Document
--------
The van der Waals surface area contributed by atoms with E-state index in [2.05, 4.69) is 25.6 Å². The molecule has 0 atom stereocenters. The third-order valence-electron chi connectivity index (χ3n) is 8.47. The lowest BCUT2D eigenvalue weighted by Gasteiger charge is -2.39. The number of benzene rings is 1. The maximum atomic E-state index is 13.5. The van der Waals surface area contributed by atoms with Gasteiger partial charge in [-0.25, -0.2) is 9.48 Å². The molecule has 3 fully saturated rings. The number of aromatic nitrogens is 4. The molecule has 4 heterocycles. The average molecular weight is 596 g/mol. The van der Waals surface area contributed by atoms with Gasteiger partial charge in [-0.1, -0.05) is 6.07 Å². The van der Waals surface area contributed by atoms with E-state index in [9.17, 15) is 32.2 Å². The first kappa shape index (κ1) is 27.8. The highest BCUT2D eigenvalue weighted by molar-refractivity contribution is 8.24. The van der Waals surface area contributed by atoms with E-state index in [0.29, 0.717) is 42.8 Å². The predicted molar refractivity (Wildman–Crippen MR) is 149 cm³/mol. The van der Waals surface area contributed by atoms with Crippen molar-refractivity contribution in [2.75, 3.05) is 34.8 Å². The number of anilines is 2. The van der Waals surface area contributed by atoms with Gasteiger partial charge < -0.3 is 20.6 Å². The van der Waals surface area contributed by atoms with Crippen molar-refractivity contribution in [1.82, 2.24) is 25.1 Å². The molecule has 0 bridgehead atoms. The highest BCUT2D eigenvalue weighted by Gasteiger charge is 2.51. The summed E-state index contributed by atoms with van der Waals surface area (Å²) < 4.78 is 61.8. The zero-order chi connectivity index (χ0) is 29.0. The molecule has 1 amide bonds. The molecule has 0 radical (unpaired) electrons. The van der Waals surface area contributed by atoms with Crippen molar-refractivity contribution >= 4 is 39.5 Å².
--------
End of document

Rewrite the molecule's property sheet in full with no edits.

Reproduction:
The van der Waals surface area contributed by atoms with E-state index in [2.05, 4.69) is 25.6 Å². The molecule has 0 atom stereocenters. The third-order valence-electron chi connectivity index (χ3n) is 8.47. The lowest BCUT2D eigenvalue weighted by Gasteiger charge is -2.39. The number of benzene rings is 1. The maximum atomic E-state index is 13.5. The van der Waals surface area contributed by atoms with Gasteiger partial charge in [-0.25, -0.2) is 9.48 Å². The molecule has 3 fully saturated rings. The number of aromatic nitrogens is 4. The molecule has 4 heterocycles. The average molecular weight is 596 g/mol. The van der Waals surface area contributed by atoms with Gasteiger partial charge in [-0.1, -0.05) is 6.07 Å². The van der Waals surface area contributed by atoms with E-state index in [9.17, 15) is 32.2 Å². The first kappa shape index (κ1) is 27.8. The highest BCUT2D eigenvalue weighted by molar-refractivity contribution is 8.24. The van der Waals surface area contributed by atoms with E-state index in [0.29, 0.717) is 42.8 Å². The predicted molar refractivity (Wildman–Crippen MR) is 149 cm³/mol. The van der Waals surface area contributed by atoms with Crippen molar-refractivity contribution in [2.75, 3.05) is 34.8 Å². The number of anilines is 2. The van der Waals surface area contributed by atoms with Gasteiger partial charge < -0.3 is 20.6 Å². The van der Waals surface area contributed by atoms with Crippen molar-refractivity contribution in [1.82, 2.24) is 25.1 Å². The molecule has 0 bridgehead atoms. The highest BCUT2D eigenvalue weighted by Gasteiger charge is 2.51. The summed E-state index contributed by atoms with van der Waals surface area (Å²) < 4.78 is 61.8. The zero-order chi connectivity index (χ0) is 29.0. The molecule has 1 amide bonds. The molecule has 0 radical (unpaired) electrons. The van der Waals surface area contributed by atoms with Crippen molar-refractivity contribution >= 4 is 39.5 Å².